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regular-article-logo Thursday, 18 July 2024

Feel the heat

Take Germany, for example. Last summer, the German Greens outlined a bill that would require all new buildings in Germany to instal heating systems that use at least 65% renewable energy

Carol Schaeffer Published 09.07.24, 07:24 AM
Supporters of the French far-Right party, National Rally, react after the elections to the European Parliament

Supporters of the French far-Right party, National Rally, react after the elections to the European Parliament Sourced by The Telegraph

The far-Right across Europe has more voting power than ever before. In last month’s elections to the Parliament of the European Union, far-Right parties across 27 nations captured over a fourth of the 720 seats. This means that the far-Right coalition could effectively immobilise EU-wide governance until the next election, five years from now. And a key area of lawmaking which not only impacts Europe but also the world is at risk: climate change.

Although far-Right parties across Europe are using the same anti-immigrant rhetoric that they have in the last decade, this year saw a major shift with these parties weaving in attacks on climate change policies into their rhetoric. Almost without exception, far-Right parties have remained ambiguous on concrete proposals on how to effectively respond to demands for reaching the CO2 emission targets set by the Paris Agreement, preferring instead to cast doubt on the entire decarbonisation project and attack green politicians and their initiatives as either willfully ignorant or maliciously dismissive of the concerns of voters who already feel that they are economically stretched thin.

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Take Germany, for example. Last summer, the German Greens outlined a bill that would require all new buildings in Germany to instal heating systems that use at least 65% renewable energy. In a leaked version of the bill, the language also mandated that any building, including private homes, with broken heating systems would be required to meet this goal. The bill was met with widespread resistance and protest. The Alternative for Germany, smelling blood in the water, quickly capitalised on the discontentment. Alice Weidel, an AfD leader, called the law a “prosperity annihilation in really absolute gigantic dimensions”. Almost instantly, the AfD saw a significant jump in polling, going from 15% to 21% in a matter of weeks, making the party the second most popular one in Germany. The AfD cast itself as the party of freedom and choice while the Greens and its allies became dictatorial, socialist boogeymen. “They tell you which car you have to drive, what heating you have to use and what to eat and everything. It’s no more a free country,” one voter told Politico in October 2023.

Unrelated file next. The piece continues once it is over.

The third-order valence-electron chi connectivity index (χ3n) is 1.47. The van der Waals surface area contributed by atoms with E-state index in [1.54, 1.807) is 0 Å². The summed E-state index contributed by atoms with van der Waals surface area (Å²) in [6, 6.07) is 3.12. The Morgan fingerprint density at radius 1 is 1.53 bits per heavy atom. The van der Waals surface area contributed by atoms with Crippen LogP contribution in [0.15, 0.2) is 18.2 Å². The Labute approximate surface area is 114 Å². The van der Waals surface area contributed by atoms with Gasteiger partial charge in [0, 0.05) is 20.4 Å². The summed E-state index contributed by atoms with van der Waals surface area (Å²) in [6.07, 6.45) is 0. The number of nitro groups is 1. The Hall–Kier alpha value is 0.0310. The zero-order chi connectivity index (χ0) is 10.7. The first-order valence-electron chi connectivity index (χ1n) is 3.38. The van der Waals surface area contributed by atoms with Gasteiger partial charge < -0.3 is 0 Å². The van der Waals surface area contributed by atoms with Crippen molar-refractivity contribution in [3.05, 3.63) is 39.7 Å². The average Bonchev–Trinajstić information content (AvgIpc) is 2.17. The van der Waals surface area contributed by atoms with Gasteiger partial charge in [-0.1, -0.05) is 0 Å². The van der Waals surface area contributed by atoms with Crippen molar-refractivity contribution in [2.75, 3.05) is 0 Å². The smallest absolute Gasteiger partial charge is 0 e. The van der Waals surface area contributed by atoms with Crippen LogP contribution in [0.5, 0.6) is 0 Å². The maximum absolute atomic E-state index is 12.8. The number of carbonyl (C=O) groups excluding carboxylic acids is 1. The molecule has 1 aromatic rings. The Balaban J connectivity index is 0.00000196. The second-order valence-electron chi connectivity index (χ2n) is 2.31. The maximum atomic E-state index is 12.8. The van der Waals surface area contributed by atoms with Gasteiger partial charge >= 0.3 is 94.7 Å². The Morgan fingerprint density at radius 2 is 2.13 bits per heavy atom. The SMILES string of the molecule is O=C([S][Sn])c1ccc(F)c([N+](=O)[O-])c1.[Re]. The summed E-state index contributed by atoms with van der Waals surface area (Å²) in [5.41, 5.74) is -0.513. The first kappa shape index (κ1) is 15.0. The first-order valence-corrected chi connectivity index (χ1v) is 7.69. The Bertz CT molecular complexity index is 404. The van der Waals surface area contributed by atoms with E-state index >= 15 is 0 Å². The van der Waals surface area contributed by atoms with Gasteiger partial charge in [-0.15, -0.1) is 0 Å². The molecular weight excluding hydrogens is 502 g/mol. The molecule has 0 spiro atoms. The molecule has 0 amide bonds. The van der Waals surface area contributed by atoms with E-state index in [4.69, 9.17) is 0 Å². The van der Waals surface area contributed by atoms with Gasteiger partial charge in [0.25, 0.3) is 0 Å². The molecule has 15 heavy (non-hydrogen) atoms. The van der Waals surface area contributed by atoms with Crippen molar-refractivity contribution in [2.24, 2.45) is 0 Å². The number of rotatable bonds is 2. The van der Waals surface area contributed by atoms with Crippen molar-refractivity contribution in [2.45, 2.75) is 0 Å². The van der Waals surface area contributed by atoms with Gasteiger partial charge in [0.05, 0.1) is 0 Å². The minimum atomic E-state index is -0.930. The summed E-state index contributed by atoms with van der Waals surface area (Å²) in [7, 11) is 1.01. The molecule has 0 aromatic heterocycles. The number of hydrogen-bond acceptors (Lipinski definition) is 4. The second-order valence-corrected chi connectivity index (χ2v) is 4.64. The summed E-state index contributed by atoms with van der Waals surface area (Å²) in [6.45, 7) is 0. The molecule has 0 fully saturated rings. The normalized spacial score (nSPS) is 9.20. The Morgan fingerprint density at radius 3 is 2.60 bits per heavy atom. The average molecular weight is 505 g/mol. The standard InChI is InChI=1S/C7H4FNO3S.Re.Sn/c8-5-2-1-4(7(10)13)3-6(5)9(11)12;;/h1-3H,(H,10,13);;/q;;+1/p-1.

Despite a polling dip following a scandal where a leak revealed AfD members meeting with neo-Nazis and discussing plans to deport German citizens with “migration backgrounds”, the AfD saw its biggest electoral success in the EU parliamentary elections since its founding in 2013. Meanwhile, the parties of the current coalition government — the Greens, the neo-liberal Free Democrats, and the Centre-Left Social Democrats — each performed poorly. In particular, the Social Democrats, Germany’s oldest party and the party of the current chancellor, Olaf Scholz, saw its worst electoral performance in the party’s 161-year history. Much of the blame for the AfD’s polling and electoral success has been attributed to the party focusing on anti-immigrant rhetoric and expanding into attacks on green initiatives.

Researchers at the Hertie School based in Berlin have been cautious about attributing the far-Right’s success to a “greenlash”, saying that counter to popular assumptions, support for addressing climate change remains high and that far-Right voters are motivated by other issues such as the war in Ukraine and immigration. Their study, conducted in Germany, France and Poland, suggests that the idea of a backlash against green policies is largely overblown. But the attacks on green policies do not seem to be hurting the AfD with the Greens still struggling to shake off the AfD-led accusations that label it as a party of ideological elites that does not care about the economic consequences of its policies.